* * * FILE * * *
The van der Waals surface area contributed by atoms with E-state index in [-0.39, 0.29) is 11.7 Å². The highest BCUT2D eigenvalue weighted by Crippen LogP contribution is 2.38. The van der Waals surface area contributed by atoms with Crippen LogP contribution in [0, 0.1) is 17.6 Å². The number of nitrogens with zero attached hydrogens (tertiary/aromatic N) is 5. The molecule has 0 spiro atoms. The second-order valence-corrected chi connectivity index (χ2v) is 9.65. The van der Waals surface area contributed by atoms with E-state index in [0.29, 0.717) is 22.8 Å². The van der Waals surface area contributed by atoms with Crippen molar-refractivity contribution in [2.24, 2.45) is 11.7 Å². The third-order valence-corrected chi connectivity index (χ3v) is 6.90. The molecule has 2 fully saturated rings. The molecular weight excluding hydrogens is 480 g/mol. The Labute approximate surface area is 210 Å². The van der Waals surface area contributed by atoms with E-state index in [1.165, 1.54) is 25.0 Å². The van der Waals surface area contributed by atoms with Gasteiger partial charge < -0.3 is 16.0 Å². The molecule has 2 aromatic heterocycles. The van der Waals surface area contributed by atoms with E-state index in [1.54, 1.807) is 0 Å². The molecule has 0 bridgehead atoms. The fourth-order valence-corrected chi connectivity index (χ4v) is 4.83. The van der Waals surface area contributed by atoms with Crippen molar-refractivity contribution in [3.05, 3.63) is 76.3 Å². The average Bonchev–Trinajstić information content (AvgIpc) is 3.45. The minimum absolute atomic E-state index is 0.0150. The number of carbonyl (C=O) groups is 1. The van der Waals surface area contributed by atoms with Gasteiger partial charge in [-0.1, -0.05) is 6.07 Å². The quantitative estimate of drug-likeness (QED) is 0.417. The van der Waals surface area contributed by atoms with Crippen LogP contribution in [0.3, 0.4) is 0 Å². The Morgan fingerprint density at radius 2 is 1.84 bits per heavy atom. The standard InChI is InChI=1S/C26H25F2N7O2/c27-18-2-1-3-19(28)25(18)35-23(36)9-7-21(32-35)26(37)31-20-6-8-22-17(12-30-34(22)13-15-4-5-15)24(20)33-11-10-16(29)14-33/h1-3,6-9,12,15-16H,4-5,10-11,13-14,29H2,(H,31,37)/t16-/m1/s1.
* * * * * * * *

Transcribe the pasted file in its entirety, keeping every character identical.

The van der Waals surface area contributed by atoms with E-state index in [-0.39, 0.29) is 11.7 Å². The highest BCUT2D eigenvalue weighted by Crippen LogP contribution is 2.38. The van der Waals surface area contributed by atoms with Crippen LogP contribution in [0, 0.1) is 17.6 Å². The number of nitrogens with zero attached hydrogens (tertiary/aromatic N) is 5. The molecule has 0 spiro atoms. The second-order valence-corrected chi connectivity index (χ2v) is 9.65. The van der Waals surface area contributed by atoms with E-state index in [0.29, 0.717) is 22.8 Å². The van der Waals surface area contributed by atoms with Crippen molar-refractivity contribution in [2.24, 2.45) is 11.7 Å². The third-order valence-corrected chi connectivity index (χ3v) is 6.90. The molecule has 2 fully saturated rings. The molecular weight excluding hydrogens is 480 g/mol. The Labute approximate surface area is 210 Å². The van der Waals surface area contributed by atoms with E-state index in [1.165, 1.54) is 25.0 Å². The van der Waals surface area contributed by atoms with Gasteiger partial charge < -0.3 is 16.0 Å². The molecule has 2 aromatic heterocycles. The van der Waals surface area contributed by atoms with E-state index in [1.54, 1.807) is 0 Å². The molecule has 0 bridgehead atoms. The fourth-order valence-corrected chi connectivity index (χ4v) is 4.83. The van der Waals surface area contributed by atoms with Crippen molar-refractivity contribution in [3.05, 3.63) is 76.3 Å². The average Bonchev–Trinajstić information content (AvgIpc) is 3.45. The minimum absolute atomic E-state index is 0.0150. The number of carbonyl (C=O) groups is 1. The van der Waals surface area contributed by atoms with Gasteiger partial charge in [-0.1, -0.05) is 6.07 Å². The quantitative estimate of drug-likeness (QED) is 0.417. The van der Waals surface area contributed by atoms with Crippen LogP contribution in [0.3, 0.4) is 0 Å². The Morgan fingerprint density at radius 2 is 1.84 bits per heavy atom. The standard InChI is InChI=1S/C26H25F2N7O2/c27-18-2-1-3-19(28)25(18)35-23(36)9-7-21(32-35)26(37)31-20-6-8-22-17(12-30-34(22)13-15-4-5-15)24(20)33-11-10-16(29)14-33/h1-3,6-9,12,15-16H,4-5,10-11,13-14,29H2,(H,31,37)/t16-/m1/s1.